"A Romanesque crucifix was not originally a sculpture, Cimabue's Madonna was not originally a painting, even Phidias' Athena was not originally a statue." So begins Le Musée Imaginaire, by André Malraux, novelist and, as French minister of cultural affairs, overseer of the Louvre from 1958 to 1969. We become curators of the Imaginary Museum when we restore something of the artwork's original qualities, evoking them in situ, in masonry museums. For example, the Louvre's palatial halls, literally teeming with visionary manifestations of talent, and of faith, fear, and the hope of Heaven, elicit curiosity, admiration, and the awe of viewers. Such profound feelings can overshadow the recollection that each of these works was made for specific surroundings, a context that endowed it with significance, whether church or throne room.
Our imaginations are stirred by the sea-green patina of ancient bronzes, the ethereal whiteness of ancient marbles, European and Asian, and the romantic signs on The Victory of Samothrace and The Venus de Milo of the passage of time, as another French writer, and great sculptor, Marguerite Yourcenar, wrote. If we free our imaginations, we can see in those bronzes once more the warm browns of human skin, see those marbles painted in colors that, bleached by the centuries, the statues themselves have taught us to perceive as garish (it was Michelangelo and the Renaissance that mistook, then perpetuated the absence of color). These, and their Christian successors in incense-scented chapel and church, contained divinity or grace, and if we look for these works in museums and galleries today, it is because they still contain their antique power.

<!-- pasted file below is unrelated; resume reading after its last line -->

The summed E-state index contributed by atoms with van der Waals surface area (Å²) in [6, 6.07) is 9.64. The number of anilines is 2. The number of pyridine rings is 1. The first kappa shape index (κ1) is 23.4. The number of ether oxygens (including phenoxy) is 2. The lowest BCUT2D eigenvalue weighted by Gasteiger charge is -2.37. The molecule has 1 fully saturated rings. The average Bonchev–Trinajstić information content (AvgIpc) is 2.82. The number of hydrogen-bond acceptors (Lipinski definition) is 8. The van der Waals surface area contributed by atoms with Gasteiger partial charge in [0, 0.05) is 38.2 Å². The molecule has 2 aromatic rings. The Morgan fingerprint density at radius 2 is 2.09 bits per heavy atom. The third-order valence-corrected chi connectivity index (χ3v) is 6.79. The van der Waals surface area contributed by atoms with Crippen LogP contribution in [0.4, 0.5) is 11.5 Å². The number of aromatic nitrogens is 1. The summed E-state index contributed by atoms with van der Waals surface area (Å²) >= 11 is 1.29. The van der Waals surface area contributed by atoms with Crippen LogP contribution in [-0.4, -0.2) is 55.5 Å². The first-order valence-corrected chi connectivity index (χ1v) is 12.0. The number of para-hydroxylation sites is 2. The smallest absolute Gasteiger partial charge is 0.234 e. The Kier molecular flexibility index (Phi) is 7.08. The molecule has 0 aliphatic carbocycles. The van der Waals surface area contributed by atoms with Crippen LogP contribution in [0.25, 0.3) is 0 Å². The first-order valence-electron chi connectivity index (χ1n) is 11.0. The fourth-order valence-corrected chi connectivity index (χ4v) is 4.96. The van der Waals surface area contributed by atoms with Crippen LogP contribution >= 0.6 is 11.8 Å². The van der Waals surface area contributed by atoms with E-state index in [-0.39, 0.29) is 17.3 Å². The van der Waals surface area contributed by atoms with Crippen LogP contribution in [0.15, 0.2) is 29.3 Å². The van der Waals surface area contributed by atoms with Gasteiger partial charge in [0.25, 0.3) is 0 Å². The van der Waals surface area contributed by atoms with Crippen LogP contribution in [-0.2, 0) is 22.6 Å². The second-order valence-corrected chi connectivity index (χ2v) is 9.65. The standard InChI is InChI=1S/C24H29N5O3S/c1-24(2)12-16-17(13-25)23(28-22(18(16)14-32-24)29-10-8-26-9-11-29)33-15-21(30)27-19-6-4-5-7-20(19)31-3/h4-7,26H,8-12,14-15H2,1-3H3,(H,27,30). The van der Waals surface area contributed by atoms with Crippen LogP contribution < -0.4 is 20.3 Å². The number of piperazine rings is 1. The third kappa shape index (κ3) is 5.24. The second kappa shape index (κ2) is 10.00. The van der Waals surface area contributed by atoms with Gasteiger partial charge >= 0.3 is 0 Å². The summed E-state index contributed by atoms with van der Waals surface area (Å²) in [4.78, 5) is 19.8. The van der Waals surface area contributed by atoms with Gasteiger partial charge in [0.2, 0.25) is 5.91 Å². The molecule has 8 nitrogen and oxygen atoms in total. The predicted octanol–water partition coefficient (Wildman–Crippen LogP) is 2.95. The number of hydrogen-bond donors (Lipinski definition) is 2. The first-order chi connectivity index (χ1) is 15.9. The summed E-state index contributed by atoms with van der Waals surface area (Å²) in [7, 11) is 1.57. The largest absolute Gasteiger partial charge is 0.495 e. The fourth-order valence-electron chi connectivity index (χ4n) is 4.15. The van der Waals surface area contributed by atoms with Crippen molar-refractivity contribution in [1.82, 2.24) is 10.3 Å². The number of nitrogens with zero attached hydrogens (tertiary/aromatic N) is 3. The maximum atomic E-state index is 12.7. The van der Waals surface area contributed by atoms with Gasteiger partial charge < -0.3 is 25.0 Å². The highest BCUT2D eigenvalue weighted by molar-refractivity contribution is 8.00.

Space and time alter artworks, and so does photography, by taking an object out of all context except for the frame of the single picture--or of the book that contains the photographs. In a book, photography can have a leveling effect, making all objects of similar size, simply because they are on pages of the same size. Here, too, viewers become curators when they reimagine the work not only in its original surroundings, but also in its original dimensions. There is more: like people, some artworks are more photogenic than others. Photographs can lighten varnish-darkened paintings, and drawings too light-sensitive to be exhibited can be viewed at leisure. By the same token, however, the magic of some works does not survive the translation into a photograph. The delicate, tender light that glows from medieval teenage Madonnas and their babies fades in the flattening light of photography. (Paradoxically, the bad black-and-white photographs of scholarly illustrations can do these sculptures more justice, because more imagination is required of the viewer.)
We can somewhat restore works to the Imaginary Museum because the receiving of art, like the making of it, is a process of pursuing what is true, of surrendering to the object's mystery. We can label that mystery "art" or "talent" or "genius"--or necessity: the masons who cut and laid the blocks of Paris limestone for Philip Augustus's Great Tower were certainly placing beauty second, after the security of a firmly planted structure. (Eight centuries later, stability would be one of Pei Ieoh Ming's guiding architectural values as well, leading him to raise pyramids within the Louvre's grounds.)
Continue to Part 2: The Louvre in the Middle Ages --->